It is evident that recording the words of Jesus could not have been an easy task. It was more than thirty years after his death that the accounts of his life known as the Gospels were composed. Most of his listeners had died and the memories of survivors could not have been too reliable. It was not a time of historical accuracy, as evidenced by the appearance of the numerous accounts of Jesus’ life that barely resembled one another. The emphasis was on supporting burgeoning Christianity rather than on the facts of the life and sayings of Jesus. The four canonical Christian Gospels were chosen three centuries later at Church councils—largely on the recommendations of Athanasius, the orthodox Bishop of Alexandria. The apocryphal Gospel of Thomas presents a picture of Jesus as a more existential-minded religious figure.


            It is virtually certain that Jesus spoke and preached in Aramaic solely to Jews, the common vernacular of the interior areas of Galilee, Perea and Judea—the Jewish heartlands in which he had grown to maturity and conducted his religious activities. He had avoided the Hellenized coasts. When a Canaanite woman begged him to cure her daughter, he responded “I am not sent but unto the lost sheep of Israel” (Mt. 15:24). Later he relented, but it is clear from his practices that his initial response reflected his basic attitude. However, the Gospels are in the koiné Greek, the lingua franca of the wider Mediterranean world for whose populations the Gospels were written. Scholars do not believe that any of the writers of the Gospels (‘evangelists’) were direct witnesses to Jesus’ activities. Somewhere along the line the orally transmitted Aramaic of Jesus was translated by the evangelists or their associates into Greek from the stories given to them. His special style of expression that so captivated listeners probably was unrecoverable. Unless one believes that the hand of God was operative in this process, it is obvious that there is difficulty in accepting as fully reliable the accounts of the teachings and prophecies attributed to Jesus. Nevertheless, a debt of gratitude is owed to the authors of the gospels, because without them, Jesus would have become just another semi-mythical founder of a religion without any knowledge about him.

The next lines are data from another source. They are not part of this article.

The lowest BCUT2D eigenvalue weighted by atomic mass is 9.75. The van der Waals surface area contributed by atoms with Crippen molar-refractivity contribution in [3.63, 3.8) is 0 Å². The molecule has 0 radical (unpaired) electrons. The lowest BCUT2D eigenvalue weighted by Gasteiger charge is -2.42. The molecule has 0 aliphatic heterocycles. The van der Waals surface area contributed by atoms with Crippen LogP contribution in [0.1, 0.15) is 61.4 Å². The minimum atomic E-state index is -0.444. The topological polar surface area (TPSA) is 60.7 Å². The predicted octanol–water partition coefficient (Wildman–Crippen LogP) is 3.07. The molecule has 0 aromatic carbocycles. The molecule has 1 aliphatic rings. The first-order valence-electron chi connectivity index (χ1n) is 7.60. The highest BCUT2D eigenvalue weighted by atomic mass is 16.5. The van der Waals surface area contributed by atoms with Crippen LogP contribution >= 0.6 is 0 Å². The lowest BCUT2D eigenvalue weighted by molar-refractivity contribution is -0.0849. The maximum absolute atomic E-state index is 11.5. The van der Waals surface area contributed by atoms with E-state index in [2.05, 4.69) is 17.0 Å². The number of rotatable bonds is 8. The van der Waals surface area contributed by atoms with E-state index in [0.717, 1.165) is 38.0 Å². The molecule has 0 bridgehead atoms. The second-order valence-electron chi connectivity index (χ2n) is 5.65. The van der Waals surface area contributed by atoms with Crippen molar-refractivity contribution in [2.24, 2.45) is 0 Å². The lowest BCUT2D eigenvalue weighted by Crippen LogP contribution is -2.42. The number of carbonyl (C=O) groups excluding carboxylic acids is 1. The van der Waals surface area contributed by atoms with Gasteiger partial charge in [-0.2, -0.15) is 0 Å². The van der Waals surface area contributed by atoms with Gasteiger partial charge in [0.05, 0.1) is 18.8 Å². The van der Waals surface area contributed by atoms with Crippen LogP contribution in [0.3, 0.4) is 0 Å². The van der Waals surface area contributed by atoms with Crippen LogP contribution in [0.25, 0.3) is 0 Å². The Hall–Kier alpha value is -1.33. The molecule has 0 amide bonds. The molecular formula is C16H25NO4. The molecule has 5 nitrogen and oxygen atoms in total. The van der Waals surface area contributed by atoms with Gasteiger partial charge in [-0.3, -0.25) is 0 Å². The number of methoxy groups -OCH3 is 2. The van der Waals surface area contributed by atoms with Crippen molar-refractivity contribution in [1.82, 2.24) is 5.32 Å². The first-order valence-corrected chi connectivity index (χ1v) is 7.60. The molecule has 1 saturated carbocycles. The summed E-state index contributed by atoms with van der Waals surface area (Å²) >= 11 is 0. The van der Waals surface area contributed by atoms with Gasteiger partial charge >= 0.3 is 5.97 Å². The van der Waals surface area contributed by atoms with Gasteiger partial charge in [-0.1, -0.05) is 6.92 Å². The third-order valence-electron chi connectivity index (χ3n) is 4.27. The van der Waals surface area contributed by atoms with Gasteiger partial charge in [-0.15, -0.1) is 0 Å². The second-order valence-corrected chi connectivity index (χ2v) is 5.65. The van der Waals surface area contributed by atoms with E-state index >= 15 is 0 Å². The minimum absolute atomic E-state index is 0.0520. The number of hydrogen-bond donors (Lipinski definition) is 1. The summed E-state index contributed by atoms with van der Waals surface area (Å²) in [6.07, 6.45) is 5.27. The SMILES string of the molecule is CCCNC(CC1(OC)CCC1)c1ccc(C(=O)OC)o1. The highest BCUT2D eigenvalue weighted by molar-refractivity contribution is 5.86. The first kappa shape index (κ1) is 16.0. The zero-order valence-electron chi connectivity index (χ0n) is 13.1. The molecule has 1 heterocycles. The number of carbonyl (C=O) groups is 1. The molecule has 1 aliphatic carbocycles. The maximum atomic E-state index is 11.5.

As far as the early Talmudical scholars were concerned, they had little reason to pay attention to him since Jesus of Nazareth was no longer within the domain of Judaism. They must have looked upon him as an idol worshipped by apostate Jews who had given him over to the Gentile world. Later, when Christianity became the official religion of the Roman Empire, it would be no longer safe for Jews to concern themselves with Jesus. Intolerant Christianity had enough reasons to persecute Jews. It would have been suicidal for any Jews to publically try to express opinions about the Lord Jesus Christ. The rest is known to history; Jews up until recent times would not dare to examine critically the status of the Christian Savior.